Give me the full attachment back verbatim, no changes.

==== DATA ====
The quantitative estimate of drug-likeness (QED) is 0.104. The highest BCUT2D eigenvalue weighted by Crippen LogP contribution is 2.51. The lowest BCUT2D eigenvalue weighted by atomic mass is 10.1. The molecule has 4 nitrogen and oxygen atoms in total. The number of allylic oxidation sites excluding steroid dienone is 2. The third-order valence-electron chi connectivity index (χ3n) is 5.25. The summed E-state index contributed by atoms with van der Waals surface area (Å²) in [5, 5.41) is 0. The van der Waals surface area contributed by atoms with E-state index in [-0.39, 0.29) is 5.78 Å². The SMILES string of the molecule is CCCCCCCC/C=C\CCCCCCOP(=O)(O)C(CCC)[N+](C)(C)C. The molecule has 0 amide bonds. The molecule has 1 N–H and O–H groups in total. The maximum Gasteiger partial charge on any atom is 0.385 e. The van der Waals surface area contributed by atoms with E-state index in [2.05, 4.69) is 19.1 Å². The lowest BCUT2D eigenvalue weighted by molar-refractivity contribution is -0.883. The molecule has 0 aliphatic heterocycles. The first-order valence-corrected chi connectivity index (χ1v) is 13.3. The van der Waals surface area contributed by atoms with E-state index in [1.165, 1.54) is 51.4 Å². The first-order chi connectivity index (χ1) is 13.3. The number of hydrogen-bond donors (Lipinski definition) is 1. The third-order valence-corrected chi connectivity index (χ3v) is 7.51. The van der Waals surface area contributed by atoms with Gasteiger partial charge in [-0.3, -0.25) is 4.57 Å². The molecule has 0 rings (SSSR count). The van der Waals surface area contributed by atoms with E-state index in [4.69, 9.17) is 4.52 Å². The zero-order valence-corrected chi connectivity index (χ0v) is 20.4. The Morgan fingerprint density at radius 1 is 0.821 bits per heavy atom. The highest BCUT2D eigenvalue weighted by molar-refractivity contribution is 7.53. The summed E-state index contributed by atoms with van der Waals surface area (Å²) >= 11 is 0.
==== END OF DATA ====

The quantitative estimate of drug-likeness (QED) is 0.104. The highest BCUT2D eigenvalue weighted by Crippen LogP contribution is 2.51. The lowest BCUT2D eigenvalue weighted by atomic mass is 10.1. The molecule has 4 nitrogen and oxygen atoms in total. The number of allylic oxidation sites excluding steroid dienone is 2. The third-order valence-electron chi connectivity index (χ3n) is 5.25. The summed E-state index contributed by atoms with van der Waals surface area (Å²) in [5, 5.41) is 0. The van der Waals surface area contributed by atoms with E-state index in [-0.39, 0.29) is 5.78 Å². The SMILES string of the molecule is CCCCCCCC/C=C\CCCCCCOP(=O)(O)C(CCC)[N+](C)(C)C. The molecule has 0 amide bonds. The molecule has 1 N–H and O–H groups in total. The maximum Gasteiger partial charge on any atom is 0.385 e. The van der Waals surface area contributed by atoms with E-state index in [2.05, 4.69) is 19.1 Å². The lowest BCUT2D eigenvalue weighted by molar-refractivity contribution is -0.883. The molecule has 0 aliphatic heterocycles. The first-order valence-corrected chi connectivity index (χ1v) is 13.3. The van der Waals surface area contributed by atoms with E-state index in [1.165, 1.54) is 51.4 Å². The first-order chi connectivity index (χ1) is 13.3. The number of hydrogen-bond donors (Lipinski definition) is 1. The third-order valence-corrected chi connectivity index (χ3v) is 7.51. The van der Waals surface area contributed by atoms with Gasteiger partial charge in [-0.3, -0.25) is 4.57 Å². The molecule has 0 rings (SSSR count). The van der Waals surface area contributed by atoms with E-state index in [4.69, 9.17) is 4.52 Å². The zero-order valence-corrected chi connectivity index (χ0v) is 20.4. The Morgan fingerprint density at radius 1 is 0.821 bits per heavy atom. The highest BCUT2D eigenvalue weighted by molar-refractivity contribution is 7.53. The summed E-state index contributed by atoms with van der Waals surface area (Å²) >= 11 is 0.